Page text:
Miller Loses Bid to Keep Confession Out of New Trial : Spy case: Former FBI agent says he admitted passing manual to Soviets in order to please his interrogators. 'I did not give anybody any documents,' he says.

TIMES STAFF WRITER

On the eve of his third trial for spying, former FBI agent Richard W. Miller testified Tuesday during a pretrial hearing that he confessed to passing a secret bureau manual to the Soviet Union because he was trying hard to please the fellow agents who were interrogating him.

The five intense days of questioning in the fall of 1984--including talks with two FBI superiors who were members of the Mormon Church, as Miller was--confused issues in his mind and prompted him to confess when, in fact, he had not done anything wrong, he said.

"I want to be so honest that the statements I made were of benefit to the FBI . . . even to the side of error," Miller testified. "I had talked myself into believing that I had (passed secrets to the Soviets). I thought I was helping out my government."

Some eight months later, Miller said he realized, as he reviewed evidence in preparation for his first trial, that he was innocent.

"I've told the truth and I always have," he said. "I did not give anybody any documents."

Miller, 53, made his comments to support pretrial defense motions to throw out the 1984 confessions he made to FBI agents. His federal court trial begins today in Los Angeles.

But U.S. District Judge Robert M. Takasugi, who will preside over the trial without a jury, ruled that the confessions can be admitted.

Miller's attorneys, Joel Levine and Stanley Greenberg, had contended that his confession-- that he passed the manual to former lover Svetlana Ogorodnikova in exchange for sex, money and an expensive trench coat--should be kept out of this trial because federal prosecutors in the past withheld certain evidence from the defense and U.S. District Judge David V. Kenyon, who presided over the first two trials.

Levine and Greenberg, however, said they would still make prosecutorial misconduct part of their strategy.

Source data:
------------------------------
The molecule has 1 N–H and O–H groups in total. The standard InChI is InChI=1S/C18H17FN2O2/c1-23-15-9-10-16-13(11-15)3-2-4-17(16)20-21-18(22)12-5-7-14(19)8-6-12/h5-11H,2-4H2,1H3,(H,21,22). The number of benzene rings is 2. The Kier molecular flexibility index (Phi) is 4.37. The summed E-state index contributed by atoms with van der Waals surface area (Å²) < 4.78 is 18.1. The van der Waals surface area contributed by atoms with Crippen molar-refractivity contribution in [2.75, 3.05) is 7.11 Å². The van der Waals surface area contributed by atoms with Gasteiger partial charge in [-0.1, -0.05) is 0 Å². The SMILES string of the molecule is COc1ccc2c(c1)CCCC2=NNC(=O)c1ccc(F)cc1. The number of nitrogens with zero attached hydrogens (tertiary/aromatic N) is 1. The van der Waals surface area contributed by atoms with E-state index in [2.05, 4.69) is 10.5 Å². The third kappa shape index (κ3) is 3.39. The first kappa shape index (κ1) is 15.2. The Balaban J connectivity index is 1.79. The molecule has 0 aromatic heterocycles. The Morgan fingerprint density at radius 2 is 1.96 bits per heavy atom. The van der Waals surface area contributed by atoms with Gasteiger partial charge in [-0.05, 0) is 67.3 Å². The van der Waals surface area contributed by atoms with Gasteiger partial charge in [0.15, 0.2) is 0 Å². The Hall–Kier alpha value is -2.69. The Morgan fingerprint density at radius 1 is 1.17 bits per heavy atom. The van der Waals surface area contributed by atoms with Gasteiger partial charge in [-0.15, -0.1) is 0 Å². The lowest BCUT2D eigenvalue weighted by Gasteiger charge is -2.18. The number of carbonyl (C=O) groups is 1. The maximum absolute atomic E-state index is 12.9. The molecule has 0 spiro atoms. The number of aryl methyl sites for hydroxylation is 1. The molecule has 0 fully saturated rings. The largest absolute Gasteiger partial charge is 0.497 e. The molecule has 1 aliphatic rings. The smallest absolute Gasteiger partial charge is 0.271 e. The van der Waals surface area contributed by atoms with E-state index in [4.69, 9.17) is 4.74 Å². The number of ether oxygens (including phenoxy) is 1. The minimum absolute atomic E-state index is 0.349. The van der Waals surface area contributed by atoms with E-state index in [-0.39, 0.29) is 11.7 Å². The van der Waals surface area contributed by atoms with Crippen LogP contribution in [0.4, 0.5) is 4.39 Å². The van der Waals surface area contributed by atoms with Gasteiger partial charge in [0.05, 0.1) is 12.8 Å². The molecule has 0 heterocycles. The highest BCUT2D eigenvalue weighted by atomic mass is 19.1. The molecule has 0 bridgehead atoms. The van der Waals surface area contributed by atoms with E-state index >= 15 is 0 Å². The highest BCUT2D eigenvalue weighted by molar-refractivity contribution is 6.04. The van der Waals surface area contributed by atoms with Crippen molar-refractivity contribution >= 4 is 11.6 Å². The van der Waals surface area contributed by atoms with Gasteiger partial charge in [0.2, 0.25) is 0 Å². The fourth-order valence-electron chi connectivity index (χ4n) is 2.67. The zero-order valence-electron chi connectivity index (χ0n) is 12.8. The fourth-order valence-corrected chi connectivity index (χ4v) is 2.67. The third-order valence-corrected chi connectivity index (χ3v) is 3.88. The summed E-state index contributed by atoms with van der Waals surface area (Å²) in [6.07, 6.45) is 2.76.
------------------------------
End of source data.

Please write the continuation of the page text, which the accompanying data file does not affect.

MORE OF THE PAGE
An example of that alleged misconduct, they argued, was the prosecution's failure to disclose that at the time he was being grilled by interrogators, Miller, who had been excommunicated from the Church of Jesus Christ of Latter-day Saints for sexual impropriety, had sought the "blessing" of both Richard T. Bretzing, who was head of the FBI's Los Angeles office at the time, and Phillip Christenson, a ranking agent in the office. The defense lawyers argued that Miller's request should have been disclosed to the defense and to Kenyon during the earlier trials. This has added significance, they said, because Bretzing and Christenson were both bishops of the Mormon Church at the time, and that played a role in Miller confessing to passing the secret FBI handbook.

Assistant U.S. Atty. Adam Schiff, the current prosecutor, countered that recent decisions have allowed confessions to stand despite so-called "religious" issues. He argued that Miller had confessed without discussion from anyone about his religious life.

Christenson was brought into court Tuesday to testify about the incident, and confirmed that Miller, in the midst of tense interrogation by FBI agents, at one point asked for a blessing from him.

"There was a short pause and (Miller) said, 'No, that wouldn't be appropriate,' " Christenson testified.

Miller said he asked for the blessing in part because he looked upon Christenson and Bretzing as spiritual advisers.

Miller's first trial ended in a hung jury in November, 1985. The following year, a Los Angeles federal court jury convicted him, but the conviction was overturned by a three-judge panel of the U.S. 9th Circuit Court of Appeals in April, 1989.

He was released on bail last October after 5 1/2 years in prison and has been working as a private investigator in Manhattan Beach.

Miller has continued to maintain his innocence, admitting in the past that he had an affair with Ogorodnikova to infiltrate the Soviet KGB and to revive his declining career with the FBI.

At one point, his attorneys likened Miller to Ralph Kramden, the well intentioned but blundering bus driver portrayed by Jackie Gleason on the old "Honeymooners" TV show.

With opening statements scheduled to start today, Miller's third trial will be different from the first two in several aspects:

* In addition to a new judge, there is a new prosecuting team. Schiff is the new lead prosecutor. Former U.S. Atty. Robert Bonner, recently confirmed as the head of the Drug Enforcement Administration, and Assistant U.S. Atty. Russell Haymen handled the first two trials.

* The case is being heard without a jury. On the advice of his lawyers, Miller reluctantly agreed to have Takasugi decided the case.

* The trial is expected to last about two months, much shorter than the six-month marathon trials before Kenyon.

* With Miller testifying on the pretrial motions, his lawyers said he may testify on his behalf in this trial. Miller did not take the witness stand in the first two.

BACKGROUND Richard W. Miller, 53, is the first FBI agent to be accused of spying for the Soviet Union. He was arrested in October, 1984, on suspicion of giving a secret FBI manual to Soviet emigre Svetlana Ogorodnikova during an adulterous affair he had with her that year. An FBI agent since 1964, his career had been on the decline before his arrest over job performance and weight problems.

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